The President of the Ga Traditional Council, Nii Adote Obuor II, has stated categorically that the beating of the “Odadao Drums” to lift the ban on drumming and noisemaking was the prerogative of the Ga Mantse which must be performed on a Wednesday and not Thursday.
Quoting from the “Omanye Aba” book authored by A. A. Amartey, which codified the Ga tradition and history, Nii Obuor II said the Ga Mantse in the past performed this duty on a Wednesday. This role was later delegated to the Gbese Mantse (Linguist to the Ga Mantse) who began performing it on a Thursday.
He said before the Gbese Mantse performed the duty, he first went to the Ga Mantse with drinks to beg for the official drum sticks and afterwards returned the sticks with drinks to show appreciation to the king.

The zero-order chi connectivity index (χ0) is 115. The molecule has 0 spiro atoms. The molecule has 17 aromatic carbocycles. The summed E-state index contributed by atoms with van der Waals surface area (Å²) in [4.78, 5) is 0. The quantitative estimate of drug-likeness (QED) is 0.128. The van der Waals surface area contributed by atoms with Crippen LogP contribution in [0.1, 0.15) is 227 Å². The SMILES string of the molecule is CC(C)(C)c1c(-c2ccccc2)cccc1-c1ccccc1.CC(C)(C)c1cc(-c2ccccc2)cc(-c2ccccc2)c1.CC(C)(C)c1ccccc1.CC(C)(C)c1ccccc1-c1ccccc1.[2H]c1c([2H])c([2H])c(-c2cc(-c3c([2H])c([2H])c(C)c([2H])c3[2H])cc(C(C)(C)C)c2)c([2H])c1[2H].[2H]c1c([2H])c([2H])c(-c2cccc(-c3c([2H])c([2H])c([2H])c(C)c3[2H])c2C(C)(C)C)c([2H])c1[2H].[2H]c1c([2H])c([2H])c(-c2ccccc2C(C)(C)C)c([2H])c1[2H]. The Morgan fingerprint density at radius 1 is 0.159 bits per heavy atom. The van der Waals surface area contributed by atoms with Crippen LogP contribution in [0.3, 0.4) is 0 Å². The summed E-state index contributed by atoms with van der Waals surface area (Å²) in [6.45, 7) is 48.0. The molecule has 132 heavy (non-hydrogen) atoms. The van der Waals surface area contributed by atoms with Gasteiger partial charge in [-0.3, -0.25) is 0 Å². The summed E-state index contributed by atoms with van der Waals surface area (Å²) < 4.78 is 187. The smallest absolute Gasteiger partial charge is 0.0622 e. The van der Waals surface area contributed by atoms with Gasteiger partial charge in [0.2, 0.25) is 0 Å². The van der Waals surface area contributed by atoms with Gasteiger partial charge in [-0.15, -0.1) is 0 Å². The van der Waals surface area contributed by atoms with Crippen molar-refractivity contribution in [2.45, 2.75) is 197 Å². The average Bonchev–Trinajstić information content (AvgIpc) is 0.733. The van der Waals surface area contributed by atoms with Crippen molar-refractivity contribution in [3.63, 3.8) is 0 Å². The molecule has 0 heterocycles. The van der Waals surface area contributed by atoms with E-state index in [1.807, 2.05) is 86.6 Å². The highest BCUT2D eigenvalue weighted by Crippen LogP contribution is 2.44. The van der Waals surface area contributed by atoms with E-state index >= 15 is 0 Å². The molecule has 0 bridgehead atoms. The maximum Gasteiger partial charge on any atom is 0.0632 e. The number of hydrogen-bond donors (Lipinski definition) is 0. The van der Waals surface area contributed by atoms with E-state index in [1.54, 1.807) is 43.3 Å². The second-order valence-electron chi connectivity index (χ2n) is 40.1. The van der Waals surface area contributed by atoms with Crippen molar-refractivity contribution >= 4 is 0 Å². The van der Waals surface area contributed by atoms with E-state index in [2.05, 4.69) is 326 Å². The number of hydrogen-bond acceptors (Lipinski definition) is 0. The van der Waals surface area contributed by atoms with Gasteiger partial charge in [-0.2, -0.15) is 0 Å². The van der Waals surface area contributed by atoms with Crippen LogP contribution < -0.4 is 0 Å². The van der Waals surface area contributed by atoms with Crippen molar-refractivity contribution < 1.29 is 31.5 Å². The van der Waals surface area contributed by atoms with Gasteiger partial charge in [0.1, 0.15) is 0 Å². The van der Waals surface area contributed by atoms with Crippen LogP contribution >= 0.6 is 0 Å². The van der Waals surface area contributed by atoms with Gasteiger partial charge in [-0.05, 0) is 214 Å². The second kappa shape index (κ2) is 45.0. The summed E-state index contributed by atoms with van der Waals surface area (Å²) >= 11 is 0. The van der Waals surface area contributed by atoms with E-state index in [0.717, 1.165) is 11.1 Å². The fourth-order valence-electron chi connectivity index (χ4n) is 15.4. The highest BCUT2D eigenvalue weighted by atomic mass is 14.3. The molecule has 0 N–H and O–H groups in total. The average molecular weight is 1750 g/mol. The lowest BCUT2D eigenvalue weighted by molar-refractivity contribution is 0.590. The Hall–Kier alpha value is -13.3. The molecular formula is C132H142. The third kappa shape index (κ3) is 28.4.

The Traditional Council's President was explaining the Ga customs to a large gathering of the people of Ga State at James Town in Accra who thronged the Amugi Naa, Mogya We to witness this year's beating of the “Odadao Drums” to lift the ban on drumming which was performed by King Tackie Tawiah III, the new Ga Mantse.
Nii Obuor II said, however, that the decision to allow King Tackie Tawiah to perform his rightful duty on Wednesday was reached mainly because of the chieftaincy problem within the Gbese Clan.
The ceremony, which was witnessed by members of the Ga Traditional Council, the Greater Accra Regional Minister, Sheikh I. C Quaye and the Chief Executive of the Accra Metropolitan Assembly, Mr Stanley Adjiri Blanskon, was characterised by skirmishes between the police and a group of irate youth who wanted to halt the ceremony.
Seven people including a woman were arrested in the process.
Properties were destroyed and some police vehicles had their windscreen smashed with some personnel sustaining minor injuries.